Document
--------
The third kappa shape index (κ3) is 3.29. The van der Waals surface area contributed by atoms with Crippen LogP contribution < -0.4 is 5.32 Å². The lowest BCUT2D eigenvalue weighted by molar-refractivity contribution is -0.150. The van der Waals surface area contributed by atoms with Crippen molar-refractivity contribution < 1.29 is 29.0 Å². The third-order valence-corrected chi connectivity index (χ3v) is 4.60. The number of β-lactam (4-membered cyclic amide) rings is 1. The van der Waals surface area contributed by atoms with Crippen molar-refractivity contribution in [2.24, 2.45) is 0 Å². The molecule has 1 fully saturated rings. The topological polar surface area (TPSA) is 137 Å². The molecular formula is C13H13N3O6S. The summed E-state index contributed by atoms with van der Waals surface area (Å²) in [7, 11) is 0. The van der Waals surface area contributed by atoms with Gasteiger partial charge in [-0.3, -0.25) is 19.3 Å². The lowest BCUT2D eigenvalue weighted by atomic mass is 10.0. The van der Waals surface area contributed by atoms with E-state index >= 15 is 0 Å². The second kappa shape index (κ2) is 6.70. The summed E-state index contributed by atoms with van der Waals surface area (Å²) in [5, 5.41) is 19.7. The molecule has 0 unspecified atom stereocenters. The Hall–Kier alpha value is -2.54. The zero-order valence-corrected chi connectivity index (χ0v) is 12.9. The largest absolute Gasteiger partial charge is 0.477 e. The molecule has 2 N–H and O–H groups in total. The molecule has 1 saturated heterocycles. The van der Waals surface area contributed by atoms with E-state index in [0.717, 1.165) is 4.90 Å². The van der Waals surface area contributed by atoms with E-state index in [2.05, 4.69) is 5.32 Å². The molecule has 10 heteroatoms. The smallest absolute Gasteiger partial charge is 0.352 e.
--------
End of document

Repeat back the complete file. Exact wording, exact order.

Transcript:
The third kappa shape index (κ3) is 3.29. The van der Waals surface area contributed by atoms with Crippen LogP contribution < -0.4 is 5.32 Å². The lowest BCUT2D eigenvalue weighted by molar-refractivity contribution is -0.150. The van der Waals surface area contributed by atoms with Crippen molar-refractivity contribution < 1.29 is 29.0 Å². The third-order valence-corrected chi connectivity index (χ3v) is 4.60. The number of β-lactam (4-membered cyclic amide) rings is 1. The van der Waals surface area contributed by atoms with Crippen molar-refractivity contribution in [2.24, 2.45) is 0 Å². The molecule has 1 fully saturated rings. The topological polar surface area (TPSA) is 137 Å². The molecular formula is C13H13N3O6S. The summed E-state index contributed by atoms with van der Waals surface area (Å²) in [7, 11) is 0. The van der Waals surface area contributed by atoms with Gasteiger partial charge in [-0.3, -0.25) is 19.3 Å². The lowest BCUT2D eigenvalue weighted by atomic mass is 10.0. The van der Waals surface area contributed by atoms with E-state index >= 15 is 0 Å². The second kappa shape index (κ2) is 6.70. The summed E-state index contributed by atoms with van der Waals surface area (Å²) in [5, 5.41) is 19.7. The molecule has 0 unspecified atom stereocenters. The Hall–Kier alpha value is -2.54. The zero-order valence-corrected chi connectivity index (χ0v) is 12.9. The largest absolute Gasteiger partial charge is 0.477 e. The molecule has 2 N–H and O–H groups in total. The molecule has 1 saturated heterocycles. The van der Waals surface area contributed by atoms with E-state index in [0.717, 1.165) is 4.90 Å². The van der Waals surface area contributed by atoms with E-state index in [2.05, 4.69) is 5.32 Å². The molecule has 10 heteroatoms. The smallest absolute Gasteiger partial charge is 0.352 e.